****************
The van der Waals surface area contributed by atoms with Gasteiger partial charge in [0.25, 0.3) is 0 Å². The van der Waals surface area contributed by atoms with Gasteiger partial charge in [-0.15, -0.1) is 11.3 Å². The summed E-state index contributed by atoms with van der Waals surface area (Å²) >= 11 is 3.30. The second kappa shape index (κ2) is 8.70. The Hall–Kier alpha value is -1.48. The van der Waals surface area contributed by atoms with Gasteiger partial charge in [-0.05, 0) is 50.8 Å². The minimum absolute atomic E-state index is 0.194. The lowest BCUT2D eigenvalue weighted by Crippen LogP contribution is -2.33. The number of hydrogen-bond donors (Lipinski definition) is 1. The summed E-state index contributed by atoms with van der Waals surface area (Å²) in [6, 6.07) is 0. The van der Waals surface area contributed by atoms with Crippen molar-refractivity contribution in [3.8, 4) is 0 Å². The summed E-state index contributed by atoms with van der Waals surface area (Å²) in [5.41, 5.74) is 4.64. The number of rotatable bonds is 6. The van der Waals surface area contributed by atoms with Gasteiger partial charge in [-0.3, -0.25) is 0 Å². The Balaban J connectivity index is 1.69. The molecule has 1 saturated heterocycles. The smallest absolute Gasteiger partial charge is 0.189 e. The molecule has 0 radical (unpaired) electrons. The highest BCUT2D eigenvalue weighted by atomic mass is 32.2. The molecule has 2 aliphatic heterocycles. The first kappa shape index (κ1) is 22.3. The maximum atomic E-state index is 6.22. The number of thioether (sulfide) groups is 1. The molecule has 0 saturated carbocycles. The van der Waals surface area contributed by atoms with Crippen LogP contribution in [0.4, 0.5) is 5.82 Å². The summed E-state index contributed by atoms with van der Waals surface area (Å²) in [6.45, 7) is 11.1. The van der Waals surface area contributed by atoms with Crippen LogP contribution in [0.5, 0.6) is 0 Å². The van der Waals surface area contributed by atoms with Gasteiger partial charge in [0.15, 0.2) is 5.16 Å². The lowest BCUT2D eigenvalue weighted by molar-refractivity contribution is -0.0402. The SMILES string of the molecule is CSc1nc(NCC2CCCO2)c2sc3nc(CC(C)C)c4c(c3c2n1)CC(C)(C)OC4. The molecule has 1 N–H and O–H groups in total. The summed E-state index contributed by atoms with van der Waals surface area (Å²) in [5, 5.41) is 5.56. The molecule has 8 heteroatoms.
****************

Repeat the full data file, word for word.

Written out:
The van der Waals surface area contributed by atoms with Gasteiger partial charge in [0.25, 0.3) is 0 Å². The van der Waals surface area contributed by atoms with Gasteiger partial charge in [-0.15, -0.1) is 11.3 Å². The summed E-state index contributed by atoms with van der Waals surface area (Å²) >= 11 is 3.30. The second kappa shape index (κ2) is 8.70. The Hall–Kier alpha value is -1.48. The van der Waals surface area contributed by atoms with Gasteiger partial charge in [-0.05, 0) is 50.8 Å². The minimum absolute atomic E-state index is 0.194. The lowest BCUT2D eigenvalue weighted by Crippen LogP contribution is -2.33. The number of hydrogen-bond donors (Lipinski definition) is 1. The summed E-state index contributed by atoms with van der Waals surface area (Å²) in [6, 6.07) is 0. The van der Waals surface area contributed by atoms with Crippen molar-refractivity contribution in [3.8, 4) is 0 Å². The summed E-state index contributed by atoms with van der Waals surface area (Å²) in [5.41, 5.74) is 4.64. The number of rotatable bonds is 6. The van der Waals surface area contributed by atoms with Gasteiger partial charge in [-0.3, -0.25) is 0 Å². The Balaban J connectivity index is 1.69. The molecule has 1 saturated heterocycles. The smallest absolute Gasteiger partial charge is 0.189 e. The molecule has 0 radical (unpaired) electrons. The highest BCUT2D eigenvalue weighted by atomic mass is 32.2. The molecule has 2 aliphatic heterocycles. The first kappa shape index (κ1) is 22.3. The maximum atomic E-state index is 6.22. The number of thioether (sulfide) groups is 1. The molecule has 0 saturated carbocycles. The van der Waals surface area contributed by atoms with Crippen LogP contribution in [0.4, 0.5) is 5.82 Å². The summed E-state index contributed by atoms with van der Waals surface area (Å²) in [6.45, 7) is 11.1. The van der Waals surface area contributed by atoms with Crippen LogP contribution in [0.5, 0.6) is 0 Å². The van der Waals surface area contributed by atoms with Gasteiger partial charge in [0.15, 0.2) is 5.16 Å². The lowest BCUT2D eigenvalue weighted by molar-refractivity contribution is -0.0402. The SMILES string of the molecule is CSc1nc(NCC2CCCO2)c2sc3nc(CC(C)C)c4c(c3c2n1)CC(C)(C)OC4. The molecule has 1 N–H and O–H groups in total. The summed E-state index contributed by atoms with van der Waals surface area (Å²) in [5, 5.41) is 5.56. The molecule has 8 heteroatoms.